Facebook Messenger Day: Isn’t Facebook Too Much ‘Inspired’ From Snapchat?

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Facebook Inc. (NASDAQ:FB) now has a new feature called Messenger Day, which lets users share parts of their day with their Messenger buddies, and which will disappear in 24 hours. This feature is very identical to Snapchat’s Stories feature which also offers its users the option to view their friends’ daily updates or to upload their own, visible for a duration of one day.

Facebook has maintained a seemingly subtle (or not so subtle) approach with nearly all their Snapchat-like features and continues to give no credit to Snapchat for these inspirations. Facebook’s product manager Tony Leach insisted that the inspiration for Facebook Messenger Day came “from what our friends are using and doing“.

Messenger Day comes with a host of features, most of which are also available on Snapchat. Users can customise their shares by drawing or adding text to the images. Facebook has also introduced the concept of graphic filters as suggestions. They can also show off their locations with a feature similar to Snapchat’s geofilter. Messenger Day is also characterised by plenty of prompts that allow users to share visually appealing images even if users aren’t too creative.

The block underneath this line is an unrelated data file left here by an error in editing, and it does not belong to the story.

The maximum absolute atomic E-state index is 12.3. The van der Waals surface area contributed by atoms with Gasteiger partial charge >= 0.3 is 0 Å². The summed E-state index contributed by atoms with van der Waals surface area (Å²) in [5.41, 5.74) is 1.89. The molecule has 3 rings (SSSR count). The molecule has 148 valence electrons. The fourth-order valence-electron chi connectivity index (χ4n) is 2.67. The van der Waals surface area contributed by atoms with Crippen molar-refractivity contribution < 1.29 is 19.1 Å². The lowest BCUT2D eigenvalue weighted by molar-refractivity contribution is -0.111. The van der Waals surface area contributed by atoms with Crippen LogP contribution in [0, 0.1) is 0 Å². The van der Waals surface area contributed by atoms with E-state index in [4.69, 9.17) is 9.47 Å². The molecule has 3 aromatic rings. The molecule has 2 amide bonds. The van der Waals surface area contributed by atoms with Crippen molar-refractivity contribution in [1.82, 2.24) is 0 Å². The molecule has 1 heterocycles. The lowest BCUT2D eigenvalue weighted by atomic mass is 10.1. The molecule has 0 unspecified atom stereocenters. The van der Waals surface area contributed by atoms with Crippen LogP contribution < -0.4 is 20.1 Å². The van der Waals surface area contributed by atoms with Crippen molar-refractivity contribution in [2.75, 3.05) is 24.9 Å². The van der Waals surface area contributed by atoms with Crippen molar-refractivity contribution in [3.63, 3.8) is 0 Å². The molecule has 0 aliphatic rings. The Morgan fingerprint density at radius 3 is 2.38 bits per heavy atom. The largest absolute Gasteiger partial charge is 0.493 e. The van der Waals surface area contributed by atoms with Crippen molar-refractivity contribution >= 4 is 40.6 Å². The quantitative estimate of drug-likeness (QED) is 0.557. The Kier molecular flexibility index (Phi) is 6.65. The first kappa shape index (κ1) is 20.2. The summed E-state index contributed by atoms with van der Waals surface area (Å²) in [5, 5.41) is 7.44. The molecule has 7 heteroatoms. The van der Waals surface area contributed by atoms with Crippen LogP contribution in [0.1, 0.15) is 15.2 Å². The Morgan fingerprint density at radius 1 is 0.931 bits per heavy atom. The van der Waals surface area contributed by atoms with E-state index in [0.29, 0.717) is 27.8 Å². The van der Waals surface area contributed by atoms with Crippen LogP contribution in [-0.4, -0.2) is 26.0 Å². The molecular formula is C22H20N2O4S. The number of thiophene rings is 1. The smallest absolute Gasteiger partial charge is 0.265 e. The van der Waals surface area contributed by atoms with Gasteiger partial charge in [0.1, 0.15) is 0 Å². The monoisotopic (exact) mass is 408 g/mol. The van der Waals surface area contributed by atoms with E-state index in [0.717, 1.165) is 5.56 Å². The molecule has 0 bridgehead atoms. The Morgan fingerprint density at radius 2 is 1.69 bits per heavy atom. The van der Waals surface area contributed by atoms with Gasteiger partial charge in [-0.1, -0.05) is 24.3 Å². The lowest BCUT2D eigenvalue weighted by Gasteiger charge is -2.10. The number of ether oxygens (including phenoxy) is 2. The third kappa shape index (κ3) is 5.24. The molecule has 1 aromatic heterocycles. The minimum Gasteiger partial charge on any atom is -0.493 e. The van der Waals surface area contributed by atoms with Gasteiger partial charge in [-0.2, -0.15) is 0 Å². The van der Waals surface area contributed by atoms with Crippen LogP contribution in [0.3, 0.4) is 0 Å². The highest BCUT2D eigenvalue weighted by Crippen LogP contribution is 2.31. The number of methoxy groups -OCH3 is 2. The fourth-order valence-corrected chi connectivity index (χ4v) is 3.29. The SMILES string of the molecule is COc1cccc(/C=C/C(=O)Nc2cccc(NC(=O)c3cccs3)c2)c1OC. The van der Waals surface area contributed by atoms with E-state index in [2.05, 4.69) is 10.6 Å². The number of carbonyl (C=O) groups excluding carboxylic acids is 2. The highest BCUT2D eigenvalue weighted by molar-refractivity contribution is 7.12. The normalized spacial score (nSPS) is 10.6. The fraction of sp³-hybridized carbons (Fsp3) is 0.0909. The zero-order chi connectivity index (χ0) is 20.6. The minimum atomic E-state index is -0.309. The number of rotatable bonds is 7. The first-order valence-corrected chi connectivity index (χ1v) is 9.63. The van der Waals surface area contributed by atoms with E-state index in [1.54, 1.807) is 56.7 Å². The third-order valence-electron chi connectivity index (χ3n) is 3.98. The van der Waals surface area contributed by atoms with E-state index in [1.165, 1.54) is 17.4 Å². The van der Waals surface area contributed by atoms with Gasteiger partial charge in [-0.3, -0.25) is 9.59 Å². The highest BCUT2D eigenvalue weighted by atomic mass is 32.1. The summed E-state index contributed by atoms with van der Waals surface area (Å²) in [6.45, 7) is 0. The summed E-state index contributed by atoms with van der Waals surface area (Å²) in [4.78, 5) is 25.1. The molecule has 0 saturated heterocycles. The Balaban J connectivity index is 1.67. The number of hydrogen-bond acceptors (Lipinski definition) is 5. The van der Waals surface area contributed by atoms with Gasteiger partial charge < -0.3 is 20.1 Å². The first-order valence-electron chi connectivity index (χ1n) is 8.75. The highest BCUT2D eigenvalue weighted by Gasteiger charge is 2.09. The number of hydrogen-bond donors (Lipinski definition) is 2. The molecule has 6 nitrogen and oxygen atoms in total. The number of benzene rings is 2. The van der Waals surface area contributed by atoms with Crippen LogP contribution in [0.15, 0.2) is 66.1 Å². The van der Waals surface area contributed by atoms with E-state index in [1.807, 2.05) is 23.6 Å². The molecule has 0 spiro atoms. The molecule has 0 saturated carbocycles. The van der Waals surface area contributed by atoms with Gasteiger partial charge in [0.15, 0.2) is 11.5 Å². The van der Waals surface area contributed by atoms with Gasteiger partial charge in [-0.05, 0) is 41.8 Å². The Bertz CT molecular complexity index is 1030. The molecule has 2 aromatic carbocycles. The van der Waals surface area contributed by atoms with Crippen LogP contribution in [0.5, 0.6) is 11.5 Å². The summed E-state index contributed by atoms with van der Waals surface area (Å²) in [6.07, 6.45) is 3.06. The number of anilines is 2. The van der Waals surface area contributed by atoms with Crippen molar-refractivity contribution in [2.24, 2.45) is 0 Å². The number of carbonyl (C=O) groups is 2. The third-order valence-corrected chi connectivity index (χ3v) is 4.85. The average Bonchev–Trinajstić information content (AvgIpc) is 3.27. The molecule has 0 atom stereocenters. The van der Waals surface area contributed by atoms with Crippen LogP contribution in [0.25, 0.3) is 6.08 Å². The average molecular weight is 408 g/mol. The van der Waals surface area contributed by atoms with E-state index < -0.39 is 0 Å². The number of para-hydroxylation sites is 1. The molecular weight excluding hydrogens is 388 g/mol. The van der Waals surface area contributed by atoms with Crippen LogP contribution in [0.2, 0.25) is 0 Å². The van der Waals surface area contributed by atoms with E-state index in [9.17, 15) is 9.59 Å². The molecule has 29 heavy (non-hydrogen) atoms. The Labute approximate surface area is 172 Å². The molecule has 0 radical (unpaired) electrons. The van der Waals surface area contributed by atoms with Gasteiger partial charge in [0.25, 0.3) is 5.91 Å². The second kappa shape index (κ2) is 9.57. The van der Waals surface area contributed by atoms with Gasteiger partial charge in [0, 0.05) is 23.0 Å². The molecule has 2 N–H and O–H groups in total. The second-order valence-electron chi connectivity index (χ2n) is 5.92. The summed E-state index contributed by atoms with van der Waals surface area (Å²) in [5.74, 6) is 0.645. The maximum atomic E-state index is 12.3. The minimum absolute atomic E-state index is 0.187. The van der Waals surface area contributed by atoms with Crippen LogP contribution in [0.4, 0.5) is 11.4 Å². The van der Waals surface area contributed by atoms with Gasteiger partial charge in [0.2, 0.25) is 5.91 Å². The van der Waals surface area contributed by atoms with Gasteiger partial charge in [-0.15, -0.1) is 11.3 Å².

Facebook’s Messenger Day is presently available only in a few select countries but is set for a worldwide roll out soon. By launching in countries where Snapchat isn’t popular yet, Facebook could end up becoming the primary place that people will post daily content before they even get onto Snapchat. Further, Facebook’s Messenger, by itself, is a popular feature and will probably boost the Messenger Day feature retention and return visits internationally.

Snapchat vs. Facebook: The Tussle

Snapchat, a mobile photo messaging and multimedia sharing platform, has been active since September 2011. The app currently has over 8 billion mobile videos viewed per day, which evidently rivals Facebook’s daily video user engagement.

Snap, the parent company of Snapchat, made its Wall Street debut a week back and saw its market value increase by nearly $9 billion on the first day of trading. Analysts, however, fear that Snap’s biggest concern is its competition. Ever since Snap’s CEO Evan Spiegel turned down Facebook’s offer to buy out Snapchat, Facebook and its subsidiary Instagram seem to be desperate to compete by imitation.

The advantage that Facebook possesses here is its scale of operation. Facebook has access to millions of internet users who don’t yet use Snapchat, while Instagram has over 600 million users.

Another interesting aspect to consider is the demographics for both multimedia platforms.

Despite Snapchat’s user base growing fast, most of its user base is still restricted to certain nations. Further, Snapchat is still dominated by users who are under 25 years of age, with almost 23% of users who haven’t yet graduated high school. There is also more Snapchat usage among young females than males, even though the number of male users has gradually been growing.

The location demographics for Snapchat show that it has good penetration in Ireland, Saudi Arabia, Sweden, India, the United States, UAE, Canada, Belgium, U.K. and France.